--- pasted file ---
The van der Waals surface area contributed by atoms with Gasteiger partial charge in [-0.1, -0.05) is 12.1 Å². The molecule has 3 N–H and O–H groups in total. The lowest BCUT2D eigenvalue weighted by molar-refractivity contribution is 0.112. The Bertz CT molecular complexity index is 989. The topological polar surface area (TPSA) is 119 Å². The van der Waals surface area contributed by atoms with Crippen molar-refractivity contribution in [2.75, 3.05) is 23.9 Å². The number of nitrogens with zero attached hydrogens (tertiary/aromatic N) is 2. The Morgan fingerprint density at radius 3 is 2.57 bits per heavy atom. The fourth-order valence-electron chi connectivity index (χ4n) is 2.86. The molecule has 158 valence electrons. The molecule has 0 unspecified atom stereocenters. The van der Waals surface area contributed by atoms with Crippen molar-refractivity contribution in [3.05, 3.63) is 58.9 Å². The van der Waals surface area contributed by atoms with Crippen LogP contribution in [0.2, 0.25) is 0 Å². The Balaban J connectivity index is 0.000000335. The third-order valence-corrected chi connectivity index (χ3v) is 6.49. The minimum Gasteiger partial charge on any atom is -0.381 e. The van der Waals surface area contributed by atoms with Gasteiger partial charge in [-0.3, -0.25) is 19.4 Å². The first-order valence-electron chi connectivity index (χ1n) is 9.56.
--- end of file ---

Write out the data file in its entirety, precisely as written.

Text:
The van der Waals surface area contributed by atoms with Gasteiger partial charge in [-0.1, -0.05) is 12.1 Å². The molecule has 3 N–H and O–H groups in total. The lowest BCUT2D eigenvalue weighted by molar-refractivity contribution is 0.112. The Bertz CT molecular complexity index is 989. The topological polar surface area (TPSA) is 119 Å². The van der Waals surface area contributed by atoms with Crippen molar-refractivity contribution in [2.75, 3.05) is 23.9 Å². The number of nitrogens with zero attached hydrogens (tertiary/aromatic N) is 2. The Morgan fingerprint density at radius 3 is 2.57 bits per heavy atom. The fourth-order valence-electron chi connectivity index (χ4n) is 2.86. The molecule has 158 valence electrons. The molecule has 0 unspecified atom stereocenters. The van der Waals surface area contributed by atoms with Crippen molar-refractivity contribution in [3.05, 3.63) is 58.9 Å². The van der Waals surface area contributed by atoms with Crippen LogP contribution in [0.2, 0.25) is 0 Å². The Balaban J connectivity index is 0.000000335. The third-order valence-corrected chi connectivity index (χ3v) is 6.49. The minimum Gasteiger partial charge on any atom is -0.381 e. The van der Waals surface area contributed by atoms with Gasteiger partial charge in [-0.3, -0.25) is 19.4 Å². The first-order valence-electron chi connectivity index (χ1n) is 9.56.